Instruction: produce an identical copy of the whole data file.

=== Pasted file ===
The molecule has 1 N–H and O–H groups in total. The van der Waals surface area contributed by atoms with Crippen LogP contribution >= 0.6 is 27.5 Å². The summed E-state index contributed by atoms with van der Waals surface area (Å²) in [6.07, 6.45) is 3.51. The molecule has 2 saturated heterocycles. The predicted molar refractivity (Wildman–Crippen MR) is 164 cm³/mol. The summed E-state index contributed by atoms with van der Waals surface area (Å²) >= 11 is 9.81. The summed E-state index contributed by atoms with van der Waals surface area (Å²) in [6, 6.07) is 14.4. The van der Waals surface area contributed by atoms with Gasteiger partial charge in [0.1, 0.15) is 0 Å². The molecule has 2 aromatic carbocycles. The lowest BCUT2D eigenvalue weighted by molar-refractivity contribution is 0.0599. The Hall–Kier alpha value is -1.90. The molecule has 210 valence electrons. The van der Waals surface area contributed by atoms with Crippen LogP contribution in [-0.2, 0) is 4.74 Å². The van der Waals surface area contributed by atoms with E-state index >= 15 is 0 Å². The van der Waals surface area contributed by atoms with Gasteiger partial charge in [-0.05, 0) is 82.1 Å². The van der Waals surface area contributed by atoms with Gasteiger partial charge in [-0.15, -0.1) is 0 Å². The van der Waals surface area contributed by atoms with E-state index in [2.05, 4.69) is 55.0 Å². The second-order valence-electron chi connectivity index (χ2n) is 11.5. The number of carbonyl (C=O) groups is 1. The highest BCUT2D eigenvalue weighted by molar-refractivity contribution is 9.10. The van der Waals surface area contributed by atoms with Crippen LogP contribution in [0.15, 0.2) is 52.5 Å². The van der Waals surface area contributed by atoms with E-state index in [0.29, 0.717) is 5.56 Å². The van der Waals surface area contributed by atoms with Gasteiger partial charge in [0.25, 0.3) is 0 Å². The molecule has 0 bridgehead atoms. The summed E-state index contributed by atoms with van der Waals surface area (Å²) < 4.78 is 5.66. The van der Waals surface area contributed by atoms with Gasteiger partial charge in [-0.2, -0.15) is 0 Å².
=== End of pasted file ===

The molecule has 1 N–H and O–H groups in total. The van der Waals surface area contributed by atoms with Crippen LogP contribution >= 0.6 is 27.5 Å². The summed E-state index contributed by atoms with van der Waals surface area (Å²) in [6.07, 6.45) is 3.51. The molecule has 2 saturated heterocycles. The predicted molar refractivity (Wildman–Crippen MR) is 164 cm³/mol. The summed E-state index contributed by atoms with van der Waals surface area (Å²) >= 11 is 9.81. The summed E-state index contributed by atoms with van der Waals surface area (Å²) in [6, 6.07) is 14.4. The van der Waals surface area contributed by atoms with Gasteiger partial charge in [0.1, 0.15) is 0 Å². The molecule has 2 aromatic carbocycles. The lowest BCUT2D eigenvalue weighted by molar-refractivity contribution is 0.0599. The Hall–Kier alpha value is -1.90. The molecule has 210 valence electrons. The van der Waals surface area contributed by atoms with Crippen LogP contribution in [-0.2, 0) is 4.74 Å². The van der Waals surface area contributed by atoms with E-state index >= 15 is 0 Å². The van der Waals surface area contributed by atoms with Gasteiger partial charge in [-0.05, 0) is 82.1 Å². The van der Waals surface area contributed by atoms with Gasteiger partial charge in [-0.15, -0.1) is 0 Å². The van der Waals surface area contributed by atoms with E-state index in [2.05, 4.69) is 55.0 Å². The second-order valence-electron chi connectivity index (χ2n) is 11.5. The number of carbonyl (C=O) groups is 1. The highest BCUT2D eigenvalue weighted by molar-refractivity contribution is 9.10. The van der Waals surface area contributed by atoms with Crippen LogP contribution in [0.15, 0.2) is 52.5 Å². The van der Waals surface area contributed by atoms with E-state index in [0.29, 0.717) is 5.56 Å². The van der Waals surface area contributed by atoms with Gasteiger partial charge in [0.25, 0.3) is 0 Å². The molecule has 0 bridgehead atoms. The summed E-state index contributed by atoms with van der Waals surface area (Å²) < 4.78 is 5.66. The van der Waals surface area contributed by atoms with Gasteiger partial charge in [-0.2, -0.15) is 0 Å².